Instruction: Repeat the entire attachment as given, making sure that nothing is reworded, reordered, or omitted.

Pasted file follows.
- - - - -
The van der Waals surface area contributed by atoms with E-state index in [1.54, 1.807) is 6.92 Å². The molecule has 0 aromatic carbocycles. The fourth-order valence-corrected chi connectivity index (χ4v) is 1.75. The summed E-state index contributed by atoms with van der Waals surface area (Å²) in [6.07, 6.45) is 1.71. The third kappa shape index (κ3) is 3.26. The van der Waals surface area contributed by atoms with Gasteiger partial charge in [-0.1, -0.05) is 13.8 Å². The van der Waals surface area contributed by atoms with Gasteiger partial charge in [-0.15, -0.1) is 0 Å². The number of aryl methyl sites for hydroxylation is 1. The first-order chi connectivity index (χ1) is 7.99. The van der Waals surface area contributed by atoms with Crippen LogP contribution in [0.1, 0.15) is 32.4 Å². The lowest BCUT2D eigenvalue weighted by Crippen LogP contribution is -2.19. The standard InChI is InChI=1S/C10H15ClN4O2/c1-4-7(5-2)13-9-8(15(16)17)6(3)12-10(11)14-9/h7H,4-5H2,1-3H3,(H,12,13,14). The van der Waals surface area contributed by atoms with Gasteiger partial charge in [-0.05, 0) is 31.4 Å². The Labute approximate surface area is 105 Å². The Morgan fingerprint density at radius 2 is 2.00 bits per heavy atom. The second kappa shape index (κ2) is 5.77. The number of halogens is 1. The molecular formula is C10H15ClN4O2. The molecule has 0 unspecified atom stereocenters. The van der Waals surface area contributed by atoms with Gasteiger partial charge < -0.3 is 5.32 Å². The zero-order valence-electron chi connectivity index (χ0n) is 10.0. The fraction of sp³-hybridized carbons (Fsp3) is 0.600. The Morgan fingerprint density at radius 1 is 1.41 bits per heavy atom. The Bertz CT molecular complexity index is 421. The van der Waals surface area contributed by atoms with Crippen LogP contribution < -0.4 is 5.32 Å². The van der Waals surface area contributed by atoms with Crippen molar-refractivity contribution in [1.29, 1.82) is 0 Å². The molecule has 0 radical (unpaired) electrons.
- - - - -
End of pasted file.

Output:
The van der Waals surface area contributed by atoms with E-state index in [1.54, 1.807) is 6.92 Å². The molecule has 0 aromatic carbocycles. The fourth-order valence-corrected chi connectivity index (χ4v) is 1.75. The summed E-state index contributed by atoms with van der Waals surface area (Å²) in [6.07, 6.45) is 1.71. The third kappa shape index (κ3) is 3.26. The van der Waals surface area contributed by atoms with Gasteiger partial charge in [-0.1, -0.05) is 13.8 Å². The van der Waals surface area contributed by atoms with Gasteiger partial charge in [-0.15, -0.1) is 0 Å². The number of aryl methyl sites for hydroxylation is 1. The first-order chi connectivity index (χ1) is 7.99. The van der Waals surface area contributed by atoms with Crippen LogP contribution in [0.1, 0.15) is 32.4 Å². The lowest BCUT2D eigenvalue weighted by Crippen LogP contribution is -2.19. The standard InChI is InChI=1S/C10H15ClN4O2/c1-4-7(5-2)13-9-8(15(16)17)6(3)12-10(11)14-9/h7H,4-5H2,1-3H3,(H,12,13,14). The van der Waals surface area contributed by atoms with Gasteiger partial charge in [-0.05, 0) is 31.4 Å². The Labute approximate surface area is 105 Å². The Morgan fingerprint density at radius 2 is 2.00 bits per heavy atom. The second kappa shape index (κ2) is 5.77. The number of halogens is 1. The molecular formula is C10H15ClN4O2. The molecule has 0 unspecified atom stereocenters. The van der Waals surface area contributed by atoms with Gasteiger partial charge < -0.3 is 5.32 Å². The zero-order valence-electron chi connectivity index (χ0n) is 10.0. The fraction of sp³-hybridized carbons (Fsp3) is 0.600. The Morgan fingerprint density at radius 1 is 1.41 bits per heavy atom. The Bertz CT molecular complexity index is 421. The van der Waals surface area contributed by atoms with Crippen LogP contribution < -0.4 is 5.32 Å². The van der Waals surface area contributed by atoms with Crippen molar-refractivity contribution in [1.29, 1.82) is 0 Å². The molecule has 0 radical (unpaired) electrons.